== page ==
You may have heard of a popular yet under-the-radar beauty brand called NYX Cosmetics. High tech ingredients, the trendiest colors, affordable prices (think less than $5 for a liquid eyeliner) — what’s not to love? Well, let’s just say a mega giant beauty company called L’Oréal also fell head over heels for the line, purchasing NYX last summer for an undisclosed amount. (Women’s Wear Daily reported that it could have been up to $500 million.)
And the beneficiary of that major payday? NYX’s founder, Toni Ko.
For our interview, Ko invites me to her penthouse condo in downtown Los Angeles. Spacious with lots of natural light, her home has arguably the best views in the city. Ko has eclectic taste when it comes to home décor, the space filled with traditional Asian furnishings with a modern twist. Of course, there’s the requisite walk-in closet dedicated to just shoes, but what takes this place to another level is the in-house pastry café, where fresh pastries are baked just for her. Ko, along with her bichon frise, Bruce (he has his own Instagram, @SirBruceBarkalot), has lived in the penthouse for about seven years now and isn’t planning on going anywhere unless a) she becomes a billionaire (a goal of hers) or b) kids come into the picture (she just recently got married).
Makeup, it seems, has always been in Ko’s DNA. When Ko was 13, her family emigrated from South Korea to the U.S. and opened a beauty supply store. Though she wasn’t allowed to wear makeup in junior high, Ko says she would save all her lunch money to buy it and then hide it in her backpack so she could put it on at school and remove it before she got home. Even back then, Ko had keen business instincts. “I remember buying eyeliner at a local drugstore and it being very difficult to apply,” she says. “The red lipstick didn’t appear red, the blue eyeshadow wasn’t exactly blue. That’s when I realized there was a niche for an affordable yet high performing product.” It wasn’t until years later, however, when Ko was 25, that she would found NYX. In a humble 600-square-foot space, NYX sold only one product back then: eyeliner pencils. But within the first year of business, NYX generated over $2 million in sales.
Initially, Ko was inspired by brands like M.A.C and Urban Decay, which offered “professional makeup to the everyday consumer.” But as NYX grew, Ko found herself looking to her homeland for inspiration. “I would go trend shopping in Korea all the time,” she says, ticking off the trendiest neighborhoods of Seoul. “Technology is amazing there, and their products are so advanced.” She had discovered BB cream about 10 years ago, but as a smaller company, held off on introducing NYX’s own version until there was a demand for the product by American consumers.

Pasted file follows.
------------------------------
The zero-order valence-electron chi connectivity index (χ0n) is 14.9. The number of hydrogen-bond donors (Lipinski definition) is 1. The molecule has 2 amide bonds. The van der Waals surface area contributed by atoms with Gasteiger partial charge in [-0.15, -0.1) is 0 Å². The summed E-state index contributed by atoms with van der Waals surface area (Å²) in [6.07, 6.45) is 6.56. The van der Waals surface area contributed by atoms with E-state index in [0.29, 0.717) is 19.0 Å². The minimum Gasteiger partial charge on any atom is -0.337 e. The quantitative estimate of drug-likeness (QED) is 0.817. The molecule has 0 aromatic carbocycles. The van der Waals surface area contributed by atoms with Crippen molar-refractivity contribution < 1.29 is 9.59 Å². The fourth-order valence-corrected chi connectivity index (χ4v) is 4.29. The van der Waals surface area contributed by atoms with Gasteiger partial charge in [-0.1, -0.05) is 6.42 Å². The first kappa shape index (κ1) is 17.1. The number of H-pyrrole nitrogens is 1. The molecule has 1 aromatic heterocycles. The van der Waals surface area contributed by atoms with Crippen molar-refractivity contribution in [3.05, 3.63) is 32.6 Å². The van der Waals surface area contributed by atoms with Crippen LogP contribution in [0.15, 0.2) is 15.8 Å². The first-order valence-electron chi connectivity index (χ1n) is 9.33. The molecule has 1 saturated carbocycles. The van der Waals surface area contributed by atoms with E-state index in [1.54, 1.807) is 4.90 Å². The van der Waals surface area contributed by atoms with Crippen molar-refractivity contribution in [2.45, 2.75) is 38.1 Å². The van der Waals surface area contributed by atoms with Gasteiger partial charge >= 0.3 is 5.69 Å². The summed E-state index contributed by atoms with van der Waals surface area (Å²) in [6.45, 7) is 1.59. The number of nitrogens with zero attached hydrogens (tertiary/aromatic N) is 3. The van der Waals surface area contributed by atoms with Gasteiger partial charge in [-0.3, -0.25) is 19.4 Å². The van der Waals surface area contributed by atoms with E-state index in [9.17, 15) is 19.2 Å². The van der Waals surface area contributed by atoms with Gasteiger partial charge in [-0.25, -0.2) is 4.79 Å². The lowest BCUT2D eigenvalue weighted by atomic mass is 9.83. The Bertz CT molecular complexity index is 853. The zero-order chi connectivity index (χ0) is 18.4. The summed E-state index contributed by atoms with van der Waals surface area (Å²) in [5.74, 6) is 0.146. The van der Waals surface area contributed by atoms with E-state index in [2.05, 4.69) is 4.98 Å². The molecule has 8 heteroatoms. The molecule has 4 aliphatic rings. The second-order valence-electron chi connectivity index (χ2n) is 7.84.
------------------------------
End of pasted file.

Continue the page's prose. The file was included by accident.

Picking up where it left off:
As NYX grew, so did its social footprint. With 1.7 million followers on Instagram and an active channel on YouTube, NYX’s democratization of quality makeup was right in step with the mass outreach social media afforded it. “It really works for the beauty industry,” says Ko. “Before, if you didn’t run traditional advertising, you couldn’t reach your audience. But YouTube and Instagram has changed the game in terms of viewing tutorials in real time, seeing actual color on a real person and much more. People who didn’t know how to apply makeup now have the tools and accessibility to find makeup artists online and learn how to do every trick of the trade.”
While selling NYX — a company Ko nurtured into a worldwide best-seller, available in over 70 countries and sold at retail giants like Target and Ulta — to L’Oréal may be every entrepreneur’s dream come true, for Ko, it was like losing a best friend. “It hit me the next day,” she says. “Most people would celebrate and pop champagne after selling a company, but I felt deflated like a balloon. Up until I sold the company, I was so excited. I never considered working at NYX actual work — that’s how much I loved what I was doing. But I truly struggled [after the sale], getting used to the fact that NYX no longer belonged to me.”
On the upside, if she did get a nine-figure payoff, she’ll be set for life. And after years of always being conscious of her spending, Ko’s first splurge after the sale was not one, but five Hermès Birkin bags. (Yes, the ones with the rumored multiyear waiting lists that can go for $10,000+ a pop.)
Ko is now channeling her energy into building a real estate portfolio, as well as three local charities that focus on schools and underprivileged children. In fact, she started her own nonprofit, the Toni Ko Foundation, which not only supports organizations that help children in need but also those that empower women to start their own businesses. “The only way for many women around the globe to be more liberated is to become financially independent,” says Ko, whose own mother immigrated to the U.S. with three young children. “I think it’s incredibly important to lead women in the right direction to achieve independence.”
Ko also plans on returning to beauty as soon as her 5-year non-compete clause with L’Oréal is up. “Trust me, I’m counting down the days, and time is flying by!”
In the meantime, Ko keeps a smile on her face (“The act alone makes you happy,” she says), striving to work hard and stay honest. “I wish to learn something new every day and surround myself with people that I can learn from,” she says. “I want to set my timetable every 10 years and look back at myself and say, ‘Hey, I really became a better person, and I’m proud of what I’ve accomplished so far.’”